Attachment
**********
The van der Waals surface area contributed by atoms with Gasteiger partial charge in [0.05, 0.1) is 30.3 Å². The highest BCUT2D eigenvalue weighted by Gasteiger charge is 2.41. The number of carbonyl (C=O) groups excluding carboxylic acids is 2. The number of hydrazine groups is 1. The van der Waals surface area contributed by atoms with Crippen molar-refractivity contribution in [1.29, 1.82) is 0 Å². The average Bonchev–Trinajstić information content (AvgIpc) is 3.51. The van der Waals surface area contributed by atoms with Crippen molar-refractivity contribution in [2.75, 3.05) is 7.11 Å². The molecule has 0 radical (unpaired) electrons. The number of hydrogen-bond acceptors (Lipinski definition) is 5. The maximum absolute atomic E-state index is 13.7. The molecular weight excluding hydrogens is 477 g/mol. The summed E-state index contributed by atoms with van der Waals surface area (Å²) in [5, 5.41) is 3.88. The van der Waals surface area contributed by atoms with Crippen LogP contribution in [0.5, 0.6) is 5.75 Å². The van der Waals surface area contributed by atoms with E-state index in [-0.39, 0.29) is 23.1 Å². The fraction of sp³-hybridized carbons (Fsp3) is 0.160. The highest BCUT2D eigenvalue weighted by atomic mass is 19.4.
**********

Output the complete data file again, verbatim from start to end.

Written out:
The van der Waals surface area contributed by atoms with Gasteiger partial charge in [0.05, 0.1) is 30.3 Å². The highest BCUT2D eigenvalue weighted by Gasteiger charge is 2.41. The number of carbonyl (C=O) groups excluding carboxylic acids is 2. The number of hydrazine groups is 1. The van der Waals surface area contributed by atoms with Crippen molar-refractivity contribution in [1.29, 1.82) is 0 Å². The average Bonchev–Trinajstić information content (AvgIpc) is 3.51. The van der Waals surface area contributed by atoms with Crippen molar-refractivity contribution in [2.75, 3.05) is 7.11 Å². The molecule has 0 radical (unpaired) electrons. The number of hydrogen-bond acceptors (Lipinski definition) is 5. The maximum absolute atomic E-state index is 13.7. The molecular weight excluding hydrogens is 477 g/mol. The summed E-state index contributed by atoms with van der Waals surface area (Å²) in [5, 5.41) is 3.88. The van der Waals surface area contributed by atoms with Crippen LogP contribution in [0.5, 0.6) is 5.75 Å². The van der Waals surface area contributed by atoms with E-state index in [-0.39, 0.29) is 23.1 Å². The fraction of sp³-hybridized carbons (Fsp3) is 0.160. The highest BCUT2D eigenvalue weighted by atomic mass is 19.4.